The last test I was scheduled for was a plain ol’ echocardiogram. I was hesitant to go in for this last test. If you’re anything like me then you’re probably thinking, “They already got video of your heart. What more could the possibly get from this test?” You’d probably also be exhausted from the last 5 weeks of medical tests. You’d probably decide that you didn’t need to go in for that last test and try to cancel it.

Thankfully, the doctor’s assistant would convince you otherwise, and you’d go have that test.

I came to find out that the stress echo doesn’t look at your entire heart after all! This became even more apparent after it took the technologist 45 minutes of repositioning of her camera, and my body to get all of the images she needed. (As a side note, I have to say that even with my knowledge of human anatomy and training in reading diagnostic imaging, I had no clue what we were looking at 90% of the time. Mad props to you heart sonographers out there!)

So I continued working out, feeling the same, expecting to hear that this test was also normal, but as you can probably guess by now, it wasn’t.

The doctors had found out that I had (and have had since birth) a defect in my aortic valve. Typically, the valve that opens up into your aorta (which delivers oxygenated blood from your heart to the rest of your body) has three triangular flaps. These flaps allow blood to flow from your heart freely when open, and keep it from back flowing and increasing pressure when closed.

My valve has only two semi-circular flaps. The condition I was diagnosed with is called Bicuspid Aortic Valve Disease (BAVD) and is apparently one of the most common heart defects in the world!

There are a lot of variations of this condition, with associated conditions which make it more or less inconveniencing to life threatening. Fortunately for me, it was determined that I have the most benign version of the defect and while my symptoms may progress, it is unlikely that I will be debilitated or die because of it.

My doctor let me know that there is a small chance that I will have to have the valve replaced at some point 20 or 30 years down the line based on how healthy my heart was shown to be from the other tests. Which is awesome, but lead me to having some other questions — Do I need to change my diet to be more heart protective? Do I need to stop working out? What other lifestyle factors do I need to consider?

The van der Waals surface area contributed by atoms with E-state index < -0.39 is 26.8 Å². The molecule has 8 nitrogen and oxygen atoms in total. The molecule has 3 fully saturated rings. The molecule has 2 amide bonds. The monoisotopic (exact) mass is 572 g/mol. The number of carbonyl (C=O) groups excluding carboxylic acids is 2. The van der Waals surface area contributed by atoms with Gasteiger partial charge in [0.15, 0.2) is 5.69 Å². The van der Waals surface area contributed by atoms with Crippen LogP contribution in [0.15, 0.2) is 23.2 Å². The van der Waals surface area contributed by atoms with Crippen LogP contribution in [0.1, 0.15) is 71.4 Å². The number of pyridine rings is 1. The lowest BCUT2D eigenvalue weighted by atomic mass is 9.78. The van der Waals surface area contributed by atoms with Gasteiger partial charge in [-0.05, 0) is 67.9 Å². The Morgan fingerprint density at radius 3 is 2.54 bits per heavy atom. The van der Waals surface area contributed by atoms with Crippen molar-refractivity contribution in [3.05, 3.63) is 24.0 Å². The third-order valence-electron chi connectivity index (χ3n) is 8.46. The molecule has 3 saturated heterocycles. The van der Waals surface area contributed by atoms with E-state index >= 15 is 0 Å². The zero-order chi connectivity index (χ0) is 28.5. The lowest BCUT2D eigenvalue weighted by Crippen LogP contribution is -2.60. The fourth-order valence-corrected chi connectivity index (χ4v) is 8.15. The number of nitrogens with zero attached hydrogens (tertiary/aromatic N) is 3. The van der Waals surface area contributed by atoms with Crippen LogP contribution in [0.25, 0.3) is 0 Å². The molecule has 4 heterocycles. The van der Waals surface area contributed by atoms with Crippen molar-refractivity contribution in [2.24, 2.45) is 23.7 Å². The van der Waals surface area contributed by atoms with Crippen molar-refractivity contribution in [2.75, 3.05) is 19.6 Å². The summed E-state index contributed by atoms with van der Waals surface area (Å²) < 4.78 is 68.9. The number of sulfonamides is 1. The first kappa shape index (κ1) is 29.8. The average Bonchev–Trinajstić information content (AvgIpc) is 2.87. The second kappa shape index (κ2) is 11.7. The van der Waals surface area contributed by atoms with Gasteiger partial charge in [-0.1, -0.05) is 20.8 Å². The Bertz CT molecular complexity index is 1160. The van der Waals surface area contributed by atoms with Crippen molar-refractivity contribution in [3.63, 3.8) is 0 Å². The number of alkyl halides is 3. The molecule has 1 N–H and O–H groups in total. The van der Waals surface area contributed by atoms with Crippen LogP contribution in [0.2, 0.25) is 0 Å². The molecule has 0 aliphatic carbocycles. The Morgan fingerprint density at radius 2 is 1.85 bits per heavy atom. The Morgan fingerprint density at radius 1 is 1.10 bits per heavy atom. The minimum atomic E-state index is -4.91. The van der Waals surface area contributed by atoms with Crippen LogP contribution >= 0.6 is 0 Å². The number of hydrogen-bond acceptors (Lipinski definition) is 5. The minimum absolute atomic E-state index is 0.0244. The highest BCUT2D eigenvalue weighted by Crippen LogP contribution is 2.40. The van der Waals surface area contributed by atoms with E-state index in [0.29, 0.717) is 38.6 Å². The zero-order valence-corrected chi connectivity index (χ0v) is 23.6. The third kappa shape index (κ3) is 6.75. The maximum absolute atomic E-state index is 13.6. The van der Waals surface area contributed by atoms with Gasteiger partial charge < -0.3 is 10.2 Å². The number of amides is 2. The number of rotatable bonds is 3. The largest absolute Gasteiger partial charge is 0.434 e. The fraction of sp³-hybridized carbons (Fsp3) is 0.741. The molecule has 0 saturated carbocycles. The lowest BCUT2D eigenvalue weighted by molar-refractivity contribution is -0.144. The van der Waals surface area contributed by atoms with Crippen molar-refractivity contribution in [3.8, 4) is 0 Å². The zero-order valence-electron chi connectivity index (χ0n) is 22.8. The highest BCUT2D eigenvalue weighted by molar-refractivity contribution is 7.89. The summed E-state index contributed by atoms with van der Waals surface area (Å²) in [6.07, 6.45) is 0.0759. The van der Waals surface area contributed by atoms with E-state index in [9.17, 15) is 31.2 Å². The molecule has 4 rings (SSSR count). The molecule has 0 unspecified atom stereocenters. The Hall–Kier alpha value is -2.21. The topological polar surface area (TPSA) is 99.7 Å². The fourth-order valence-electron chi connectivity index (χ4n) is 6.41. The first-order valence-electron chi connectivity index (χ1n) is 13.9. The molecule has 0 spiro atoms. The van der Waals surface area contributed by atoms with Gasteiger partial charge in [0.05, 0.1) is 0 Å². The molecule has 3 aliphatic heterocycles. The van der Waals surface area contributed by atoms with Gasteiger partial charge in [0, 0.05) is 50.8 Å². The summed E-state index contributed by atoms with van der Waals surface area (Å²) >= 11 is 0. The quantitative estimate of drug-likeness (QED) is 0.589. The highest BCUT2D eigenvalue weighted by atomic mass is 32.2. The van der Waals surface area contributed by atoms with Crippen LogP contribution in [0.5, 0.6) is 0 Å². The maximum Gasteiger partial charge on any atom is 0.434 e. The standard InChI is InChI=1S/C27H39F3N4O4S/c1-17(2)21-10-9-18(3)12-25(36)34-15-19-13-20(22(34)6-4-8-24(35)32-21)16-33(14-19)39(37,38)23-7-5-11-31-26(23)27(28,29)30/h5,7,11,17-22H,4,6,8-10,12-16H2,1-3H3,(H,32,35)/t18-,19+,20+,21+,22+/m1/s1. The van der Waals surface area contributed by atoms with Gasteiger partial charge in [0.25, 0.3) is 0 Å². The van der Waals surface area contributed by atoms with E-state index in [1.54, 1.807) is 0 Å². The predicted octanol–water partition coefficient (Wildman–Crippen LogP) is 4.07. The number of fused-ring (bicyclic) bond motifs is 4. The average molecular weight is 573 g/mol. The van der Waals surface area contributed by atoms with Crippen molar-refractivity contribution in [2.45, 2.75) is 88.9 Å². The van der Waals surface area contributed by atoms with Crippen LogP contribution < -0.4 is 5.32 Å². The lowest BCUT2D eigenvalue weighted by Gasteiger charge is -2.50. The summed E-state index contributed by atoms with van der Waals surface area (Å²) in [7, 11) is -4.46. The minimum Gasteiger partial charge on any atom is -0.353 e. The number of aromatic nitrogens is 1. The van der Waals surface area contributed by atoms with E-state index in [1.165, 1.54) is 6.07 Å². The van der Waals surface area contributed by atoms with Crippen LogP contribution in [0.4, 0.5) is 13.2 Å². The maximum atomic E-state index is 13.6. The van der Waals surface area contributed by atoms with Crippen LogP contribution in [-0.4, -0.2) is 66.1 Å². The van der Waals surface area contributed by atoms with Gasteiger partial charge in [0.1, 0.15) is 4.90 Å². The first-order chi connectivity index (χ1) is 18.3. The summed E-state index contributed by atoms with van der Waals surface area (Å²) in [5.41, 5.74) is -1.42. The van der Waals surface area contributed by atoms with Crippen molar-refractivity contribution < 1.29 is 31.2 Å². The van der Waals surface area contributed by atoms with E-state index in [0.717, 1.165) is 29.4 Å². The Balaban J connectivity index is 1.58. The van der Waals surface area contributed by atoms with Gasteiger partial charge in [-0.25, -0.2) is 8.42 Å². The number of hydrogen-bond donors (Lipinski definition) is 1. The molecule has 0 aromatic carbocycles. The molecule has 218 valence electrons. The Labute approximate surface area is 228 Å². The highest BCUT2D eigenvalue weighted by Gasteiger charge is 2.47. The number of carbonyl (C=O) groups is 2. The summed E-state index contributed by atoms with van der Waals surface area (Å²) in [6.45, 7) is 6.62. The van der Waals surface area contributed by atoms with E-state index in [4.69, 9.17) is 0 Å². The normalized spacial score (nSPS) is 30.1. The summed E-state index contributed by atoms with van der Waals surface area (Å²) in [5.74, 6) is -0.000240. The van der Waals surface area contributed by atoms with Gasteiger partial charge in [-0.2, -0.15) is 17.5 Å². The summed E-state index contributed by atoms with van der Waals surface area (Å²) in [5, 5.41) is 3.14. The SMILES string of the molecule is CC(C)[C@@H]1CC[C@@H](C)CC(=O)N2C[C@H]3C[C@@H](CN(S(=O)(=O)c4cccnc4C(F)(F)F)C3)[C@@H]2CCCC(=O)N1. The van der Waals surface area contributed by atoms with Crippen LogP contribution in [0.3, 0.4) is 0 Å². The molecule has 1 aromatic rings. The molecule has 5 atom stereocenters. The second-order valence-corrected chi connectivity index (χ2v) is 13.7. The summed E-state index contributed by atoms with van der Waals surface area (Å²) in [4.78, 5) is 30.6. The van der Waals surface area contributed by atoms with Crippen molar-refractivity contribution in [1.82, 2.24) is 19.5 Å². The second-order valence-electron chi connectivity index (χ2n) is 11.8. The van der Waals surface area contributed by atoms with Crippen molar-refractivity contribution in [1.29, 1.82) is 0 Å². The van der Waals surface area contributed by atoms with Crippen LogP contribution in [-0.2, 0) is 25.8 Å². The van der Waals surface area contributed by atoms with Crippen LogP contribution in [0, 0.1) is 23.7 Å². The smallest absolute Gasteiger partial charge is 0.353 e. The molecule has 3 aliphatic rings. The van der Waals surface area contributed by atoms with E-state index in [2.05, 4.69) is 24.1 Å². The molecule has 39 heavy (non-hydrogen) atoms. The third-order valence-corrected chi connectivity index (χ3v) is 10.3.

Fortunately he was able to quell most of my concerns, but did let me know that there is an associated defect with BAVD called aortic coarctation, which if present could mean that I could no longer do heavy weightlifting. This would be a HUGE bummer, because I have really fallen in love with it over the last couple of years.

I have yet to go get the test to see if I have the other defect, but the follow-up appointment is very soon. I’ll definitely be hoping for the best, but will also be happy to get the final say about what things I should be doing for the sake of my health going forward.

At this point, I’m still lifting heavy things on a fairly regularly basis. I still struggle a little bit with the workout related fatigue, lightheadedness, and prolonged recovery, but I know what these symptoms are related to now. There’s comfort in that I suppose. Comfort in knowing that while the symptoms I’m experiencing are a bit bothersome, they aren’t an indication of something life threatening. Comfort in knowing that my limitations in training are explainable, and comfort in knowing that the symptoms I have aren’t just in my head.

That’s my story up to this point and hope you enjoyed reading it! I’ll be sure to update this if/when I find out anything new, but until then I’ll just keep tryin’ to kick life’s ass one day at a time.

If you take anything away from reading this, I hope that it is that you should take any odd symptoms that you have been experiencing seriously. Follow the diagnostic process all the way through, even if you want to quit because you aren’t getting any answers. Be an advocate for your health and ask your doctor any questions you have, even if they seem a bit trivial.

Be well.


After my cardiologist reviewed my chest CT they did NOT find any evidence of aortic coarctation, which means I get to keep doin my thang at the gym!

Woop woop!